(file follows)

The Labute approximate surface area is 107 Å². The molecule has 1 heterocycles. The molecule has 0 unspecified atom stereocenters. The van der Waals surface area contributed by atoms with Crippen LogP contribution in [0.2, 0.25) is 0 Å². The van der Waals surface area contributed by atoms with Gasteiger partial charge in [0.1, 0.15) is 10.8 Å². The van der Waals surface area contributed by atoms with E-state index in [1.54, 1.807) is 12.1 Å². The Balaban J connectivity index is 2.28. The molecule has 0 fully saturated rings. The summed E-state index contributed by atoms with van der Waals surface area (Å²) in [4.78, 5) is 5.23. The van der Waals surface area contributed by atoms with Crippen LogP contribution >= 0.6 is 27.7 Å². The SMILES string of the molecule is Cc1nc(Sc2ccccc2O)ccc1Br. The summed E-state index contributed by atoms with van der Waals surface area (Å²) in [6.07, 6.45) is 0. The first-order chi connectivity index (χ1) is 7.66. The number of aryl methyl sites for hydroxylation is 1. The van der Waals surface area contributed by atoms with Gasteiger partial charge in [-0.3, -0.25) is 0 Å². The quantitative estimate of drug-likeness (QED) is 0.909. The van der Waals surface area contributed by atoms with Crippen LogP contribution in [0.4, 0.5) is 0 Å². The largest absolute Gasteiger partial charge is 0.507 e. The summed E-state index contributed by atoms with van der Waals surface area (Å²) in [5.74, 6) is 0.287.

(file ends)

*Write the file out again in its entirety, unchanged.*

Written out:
The Labute approximate surface area is 107 Å². The molecule has 1 heterocycles. The molecule has 0 unspecified atom stereocenters. The van der Waals surface area contributed by atoms with Crippen LogP contribution in [0.2, 0.25) is 0 Å². The van der Waals surface area contributed by atoms with Gasteiger partial charge in [0.1, 0.15) is 10.8 Å². The van der Waals surface area contributed by atoms with E-state index in [1.54, 1.807) is 12.1 Å². The Balaban J connectivity index is 2.28. The molecule has 0 fully saturated rings. The summed E-state index contributed by atoms with van der Waals surface area (Å²) in [4.78, 5) is 5.23. The van der Waals surface area contributed by atoms with Crippen LogP contribution >= 0.6 is 27.7 Å². The SMILES string of the molecule is Cc1nc(Sc2ccccc2O)ccc1Br. The summed E-state index contributed by atoms with van der Waals surface area (Å²) in [6.07, 6.45) is 0. The first-order chi connectivity index (χ1) is 7.66. The number of aryl methyl sites for hydroxylation is 1. The van der Waals surface area contributed by atoms with Gasteiger partial charge in [-0.3, -0.25) is 0 Å². The quantitative estimate of drug-likeness (QED) is 0.909. The van der Waals surface area contributed by atoms with Crippen LogP contribution in [0.4, 0.5) is 0 Å². The largest absolute Gasteiger partial charge is 0.507 e. The summed E-state index contributed by atoms with van der Waals surface area (Å²) in [5.74, 6) is 0.287.